At SAMOK, Savola’s goal is that all students have the opportunity to gain international experience. She says that in today’s world, international know-how is an important component of professionalism.

“We’re not alone in this world. There are hardly any fields where an understanding of international politics and different cultures is not required,” she notes.

Learning from Europass

Students have plenty of opportunities to go abroad through exchange programmes. International students and staff provide international opportunities at Finnish universities.

Europass is a useful tool for presenting one’s international know-how. Savola has used Europass for several job applications.

The Europass CV provides the opportunity for the user to present their social and organizational skills, which Savola considers a strength of the Europass model. “Even if you do not use the Europass CV, it is worth learning about it and utilizing it as a template on which you can base your own CVs.”

Pauliina SavolaPauliina Savola was the the first intern to work at the Finnish Europass Centre. As we celebrate the 10th anniversary of Europass, she reflects on her international experiences.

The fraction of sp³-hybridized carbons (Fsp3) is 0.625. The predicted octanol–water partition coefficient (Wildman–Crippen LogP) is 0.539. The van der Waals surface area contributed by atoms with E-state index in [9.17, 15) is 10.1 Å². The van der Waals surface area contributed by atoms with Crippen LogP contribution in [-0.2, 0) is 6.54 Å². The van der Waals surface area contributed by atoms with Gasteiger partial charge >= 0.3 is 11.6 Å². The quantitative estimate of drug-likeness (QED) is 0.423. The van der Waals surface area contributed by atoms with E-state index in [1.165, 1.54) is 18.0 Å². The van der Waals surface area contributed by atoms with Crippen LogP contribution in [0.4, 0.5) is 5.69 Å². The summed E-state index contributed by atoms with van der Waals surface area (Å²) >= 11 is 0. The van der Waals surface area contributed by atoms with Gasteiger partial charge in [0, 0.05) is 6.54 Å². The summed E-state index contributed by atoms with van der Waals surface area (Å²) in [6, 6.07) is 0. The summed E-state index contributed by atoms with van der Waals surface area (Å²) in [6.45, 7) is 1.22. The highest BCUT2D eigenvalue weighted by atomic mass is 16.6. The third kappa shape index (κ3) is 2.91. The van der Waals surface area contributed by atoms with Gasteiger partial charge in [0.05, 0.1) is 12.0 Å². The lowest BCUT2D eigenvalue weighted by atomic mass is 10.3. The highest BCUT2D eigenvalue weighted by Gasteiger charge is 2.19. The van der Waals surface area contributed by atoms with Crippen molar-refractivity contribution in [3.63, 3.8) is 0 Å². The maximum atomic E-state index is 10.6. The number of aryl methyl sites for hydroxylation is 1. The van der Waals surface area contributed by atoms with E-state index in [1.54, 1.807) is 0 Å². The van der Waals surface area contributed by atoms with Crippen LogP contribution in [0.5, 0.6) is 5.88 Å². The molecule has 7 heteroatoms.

Text: Juha Rudanko
Photo: Samuli Siirala


Add comment

Guidelines for commenting

We publish short comments that do not exceed ca. 300 words and that are about the article published. Comments are reviewed before publication. Revision and publication take place on weekdays during office hours. Comments will be published either as they are or they will be rejected; comments are not edited. After publication comments will be listed in chronological order.

We publish comments that do not violate the law or good manners. The comments should not, for example

  • be racist or inappropriate
  • incite violence or crime
  • have illegal or offensive content
  • share information breaching another person's privacy
  • publish copyrighted material
  • link on online material, which does not relate with the topic of discussion, or is otherwise inappropriate
  • market or advertise products or services
  • mass-mail speeches or statements.

Comments that do not follow these guidelines will not be published. The Finnish National Board of Education,, is responsible for the site and for reviewing comments.

Verification: How much one plus two?


This question prevents automatic usage of the form.
Comment will appear on the page when it has been accepted.
You must enable cookies before you can leave a comment. You can enable cookies from your browser settings.